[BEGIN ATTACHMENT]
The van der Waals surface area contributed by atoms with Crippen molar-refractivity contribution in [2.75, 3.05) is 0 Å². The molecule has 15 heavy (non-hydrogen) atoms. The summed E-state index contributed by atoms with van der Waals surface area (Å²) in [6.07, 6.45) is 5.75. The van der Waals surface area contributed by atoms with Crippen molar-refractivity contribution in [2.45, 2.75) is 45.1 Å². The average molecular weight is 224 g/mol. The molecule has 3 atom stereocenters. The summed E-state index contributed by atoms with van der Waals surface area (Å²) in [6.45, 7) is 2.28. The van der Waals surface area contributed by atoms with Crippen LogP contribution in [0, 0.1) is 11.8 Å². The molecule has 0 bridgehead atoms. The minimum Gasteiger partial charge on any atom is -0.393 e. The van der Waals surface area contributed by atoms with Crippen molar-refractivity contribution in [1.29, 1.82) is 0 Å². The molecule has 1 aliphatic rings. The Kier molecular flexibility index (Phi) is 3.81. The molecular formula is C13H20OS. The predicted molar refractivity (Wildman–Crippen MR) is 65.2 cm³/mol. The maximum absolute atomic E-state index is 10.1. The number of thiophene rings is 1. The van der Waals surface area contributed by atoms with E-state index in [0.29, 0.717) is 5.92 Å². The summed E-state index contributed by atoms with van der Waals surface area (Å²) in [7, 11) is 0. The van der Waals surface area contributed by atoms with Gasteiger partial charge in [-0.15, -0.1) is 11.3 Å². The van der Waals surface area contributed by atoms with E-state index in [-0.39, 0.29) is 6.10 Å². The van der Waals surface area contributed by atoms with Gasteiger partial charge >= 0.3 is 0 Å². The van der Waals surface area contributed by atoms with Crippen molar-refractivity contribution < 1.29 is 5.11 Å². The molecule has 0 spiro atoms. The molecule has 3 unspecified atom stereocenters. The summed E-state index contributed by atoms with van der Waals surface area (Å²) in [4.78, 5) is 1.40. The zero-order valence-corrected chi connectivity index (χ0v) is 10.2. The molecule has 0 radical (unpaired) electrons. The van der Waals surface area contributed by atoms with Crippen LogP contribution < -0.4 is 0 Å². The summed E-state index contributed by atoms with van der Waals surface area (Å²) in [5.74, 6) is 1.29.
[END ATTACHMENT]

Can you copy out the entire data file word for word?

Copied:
The van der Waals surface area contributed by atoms with Crippen molar-refractivity contribution in [2.75, 3.05) is 0 Å². The molecule has 15 heavy (non-hydrogen) atoms. The summed E-state index contributed by atoms with van der Waals surface area (Å²) in [6.07, 6.45) is 5.75. The van der Waals surface area contributed by atoms with Crippen molar-refractivity contribution in [2.45, 2.75) is 45.1 Å². The average molecular weight is 224 g/mol. The molecule has 3 atom stereocenters. The summed E-state index contributed by atoms with van der Waals surface area (Å²) in [6.45, 7) is 2.28. The van der Waals surface area contributed by atoms with Crippen LogP contribution in [0, 0.1) is 11.8 Å². The molecule has 0 bridgehead atoms. The minimum Gasteiger partial charge on any atom is -0.393 e. The van der Waals surface area contributed by atoms with Crippen molar-refractivity contribution in [1.29, 1.82) is 0 Å². The molecule has 1 aliphatic rings. The Kier molecular flexibility index (Phi) is 3.81. The molecular formula is C13H20OS. The predicted molar refractivity (Wildman–Crippen MR) is 65.2 cm³/mol. The maximum absolute atomic E-state index is 10.1. The number of thiophene rings is 1. The van der Waals surface area contributed by atoms with E-state index in [0.29, 0.717) is 5.92 Å². The summed E-state index contributed by atoms with van der Waals surface area (Å²) in [7, 11) is 0. The van der Waals surface area contributed by atoms with Gasteiger partial charge in [-0.15, -0.1) is 11.3 Å². The van der Waals surface area contributed by atoms with E-state index in [-0.39, 0.29) is 6.10 Å². The van der Waals surface area contributed by atoms with Gasteiger partial charge >= 0.3 is 0 Å². The van der Waals surface area contributed by atoms with Crippen molar-refractivity contribution < 1.29 is 5.11 Å². The molecule has 0 spiro atoms. The molecule has 3 unspecified atom stereocenters. The summed E-state index contributed by atoms with van der Waals surface area (Å²) in [4.78, 5) is 1.40. The zero-order valence-corrected chi connectivity index (χ0v) is 10.2. The molecule has 0 radical (unpaired) electrons. The van der Waals surface area contributed by atoms with Crippen LogP contribution < -0.4 is 0 Å². The summed E-state index contributed by atoms with van der Waals surface area (Å²) in [5.74, 6) is 1.29.